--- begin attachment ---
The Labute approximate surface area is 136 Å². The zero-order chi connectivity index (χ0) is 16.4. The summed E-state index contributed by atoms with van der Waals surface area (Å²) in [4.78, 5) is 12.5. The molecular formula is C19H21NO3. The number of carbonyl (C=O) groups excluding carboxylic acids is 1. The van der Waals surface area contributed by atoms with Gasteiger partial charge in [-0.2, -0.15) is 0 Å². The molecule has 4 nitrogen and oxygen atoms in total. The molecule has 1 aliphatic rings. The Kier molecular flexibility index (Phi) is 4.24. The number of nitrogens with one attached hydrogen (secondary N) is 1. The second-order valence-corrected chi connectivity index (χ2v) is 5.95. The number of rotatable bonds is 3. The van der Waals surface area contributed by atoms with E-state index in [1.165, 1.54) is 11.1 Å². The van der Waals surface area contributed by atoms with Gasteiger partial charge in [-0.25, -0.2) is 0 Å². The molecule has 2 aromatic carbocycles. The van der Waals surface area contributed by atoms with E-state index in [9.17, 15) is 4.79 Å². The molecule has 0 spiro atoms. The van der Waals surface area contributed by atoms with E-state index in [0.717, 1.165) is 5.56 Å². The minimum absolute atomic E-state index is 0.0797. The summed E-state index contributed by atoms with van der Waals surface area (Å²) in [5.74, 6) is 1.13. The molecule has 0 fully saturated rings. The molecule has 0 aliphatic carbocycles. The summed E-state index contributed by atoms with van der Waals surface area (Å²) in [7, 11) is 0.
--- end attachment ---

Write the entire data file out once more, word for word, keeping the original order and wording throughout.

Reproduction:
The Labute approximate surface area is 136 Å². The zero-order chi connectivity index (χ0) is 16.4. The summed E-state index contributed by atoms with van der Waals surface area (Å²) in [4.78, 5) is 12.5. The molecular formula is C19H21NO3. The number of carbonyl (C=O) groups excluding carboxylic acids is 1. The van der Waals surface area contributed by atoms with Gasteiger partial charge in [-0.2, -0.15) is 0 Å². The molecule has 4 nitrogen and oxygen atoms in total. The molecule has 1 aliphatic rings. The Kier molecular flexibility index (Phi) is 4.24. The number of nitrogens with one attached hydrogen (secondary N) is 1. The second-order valence-corrected chi connectivity index (χ2v) is 5.95. The number of rotatable bonds is 3. The van der Waals surface area contributed by atoms with E-state index in [1.165, 1.54) is 11.1 Å². The van der Waals surface area contributed by atoms with Gasteiger partial charge in [-0.25, -0.2) is 0 Å². The molecule has 2 aromatic carbocycles. The van der Waals surface area contributed by atoms with E-state index in [9.17, 15) is 4.79 Å². The molecule has 0 spiro atoms. The van der Waals surface area contributed by atoms with E-state index in [0.717, 1.165) is 5.56 Å². The minimum absolute atomic E-state index is 0.0797. The summed E-state index contributed by atoms with van der Waals surface area (Å²) in [5.74, 6) is 1.13. The molecule has 0 fully saturated rings. The molecule has 0 aliphatic carbocycles. The summed E-state index contributed by atoms with van der Waals surface area (Å²) in [7, 11) is 0.